How to Make the Most Out of an Acting Class

iStock_000017231803_SmallIn past articles we’ve discussed how to choose the right acting class for you, but what happens once you get there? Your time is valuable! You are a struggling artist—you can’t be chucking your hard-earned cash hither and yon on course after course, snailing your way through your educational achievements! That’s why today, we’re going to break down how to get the most of out of your classes, so you can be the uncontested star of your own training.

  1. Homework Your Face Off. This is the big leagues now. The days of all nighters crowned with a shoddy copy/paste job are over. Homework is your life now. You live and breathe it. If there is not enough of it, you will make more for yourself. Seriously, though, taking your training seriously is an excellent way to set yourself up for success. And although it should seem self-explanatory, preparation is often overlooked even at the higher levels. Get into the habit of over-preparing: don’t just come memorized, come memorized and worked, with backup monologues and scenes, water bottles, notebooks, extra headshots and resumes, the whole nine yards. The more prepared you are before you walk into class, the further you’ll be able to go.
  2. This is no time to be shy. If the instructor asks for a volunteer, shoot that hand into the air like you’re punching wrackspurts. (Is that a deep cut? I’ve lost all objectivity with the Harry Potter generation). The point is, you should be aiming to get as much camera time, stage time, instructor time as possible. That is what you’re paying for after all. If you need to mentally prepare yourself, assume you will always go first.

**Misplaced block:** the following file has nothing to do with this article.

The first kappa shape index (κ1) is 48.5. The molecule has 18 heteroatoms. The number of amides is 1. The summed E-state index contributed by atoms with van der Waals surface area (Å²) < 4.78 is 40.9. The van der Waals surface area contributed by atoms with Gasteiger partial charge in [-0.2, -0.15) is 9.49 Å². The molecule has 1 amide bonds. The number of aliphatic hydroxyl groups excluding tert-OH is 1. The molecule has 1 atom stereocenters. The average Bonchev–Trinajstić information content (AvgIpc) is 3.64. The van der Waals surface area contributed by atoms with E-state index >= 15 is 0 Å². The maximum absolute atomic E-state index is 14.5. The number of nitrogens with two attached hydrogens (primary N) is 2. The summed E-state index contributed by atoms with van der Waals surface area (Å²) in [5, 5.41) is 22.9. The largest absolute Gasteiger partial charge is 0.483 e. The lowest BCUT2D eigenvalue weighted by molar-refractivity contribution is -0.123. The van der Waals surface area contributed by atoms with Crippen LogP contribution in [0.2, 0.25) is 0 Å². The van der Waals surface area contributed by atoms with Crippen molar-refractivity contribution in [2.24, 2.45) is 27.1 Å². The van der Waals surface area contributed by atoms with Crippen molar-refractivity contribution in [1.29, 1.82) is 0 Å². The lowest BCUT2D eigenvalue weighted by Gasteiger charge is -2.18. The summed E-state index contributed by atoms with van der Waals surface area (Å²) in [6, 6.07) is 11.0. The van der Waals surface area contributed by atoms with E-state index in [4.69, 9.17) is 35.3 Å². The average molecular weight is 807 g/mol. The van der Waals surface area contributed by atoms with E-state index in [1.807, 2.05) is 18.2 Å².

3. Ask for Help. Your instructors are valuable resources! Avail yourself of them! All your questions about auditions, career management, agents, taxes, networking, you name it—these are the people to ask. They’ve been working with actors in your city and have seen a broad spectrum of successes and failure. Politely and gratefully wring them dry of every drop of industry wisdom they are willing to share.
  4. Commit to Failure. This is my favorite, and one that I see people (including myself) forgetting all the time. Class is a consequence-free zone! For once, the work you do will not directly influence whether or not you book a gig, get an agent, or are asked to work with a theatre company again. Class is a place to learn and grow, and no one can do that without some good old-fashioned failure. This is the time to make bold choices that may be the wrong ones, to attempt things that might not work in a professional setting, and to learn by trial and error after error. If you’re not falling flat on your face half the time, you’re doing it wrong.
  5. Use the Time to Explore. To piggyback on the whole failure thing, set your sights a little higher. Class is an opportunity to stretch outside your comfort zone, outside your usual type, and find new things that work for you. If you’ve only done contemporary, bring in a monologue from a Shakespeare play. If you’re a solid ingénue, break out some character work! Figure out whatever scares you most about acting and try that. You have an instructor whose only agenda is to help you—there will be no better time for exploration.

I think it’s easy for working actors to be afraid of revisiting their training—it’s yet another arena of self-reflection and potential rejection and who needs more of that in this business? But it is so important. It’s a continual cycle: your training fuels your acting which in turn informs your growth as a student. If you plan a lifetime career in acting, you need to commit to keeping your instrument in tune. And even once you’ve paid your tuition, that responsibility does not transfer to your acting coach. It’s on you to get the most out of your classes. So have fun with it. There aren’t many times in your life when you can perfectly tailor your education to your own needs and goals. Make it count.

 

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Rachel Rachel Frawley is an actor living in Atlanta. She holds a B.F.A. in Theatre from Michigan State University (with cognates in Music and Professional Writing) and is an Apprentice Company graduate from the Atlanta Shakespeare Co. She also works as an education artist for local theatres, which have included the Shakespeare Tavern and Aurora Theatre. For more information, visit her website at www.rachelfrawley.com

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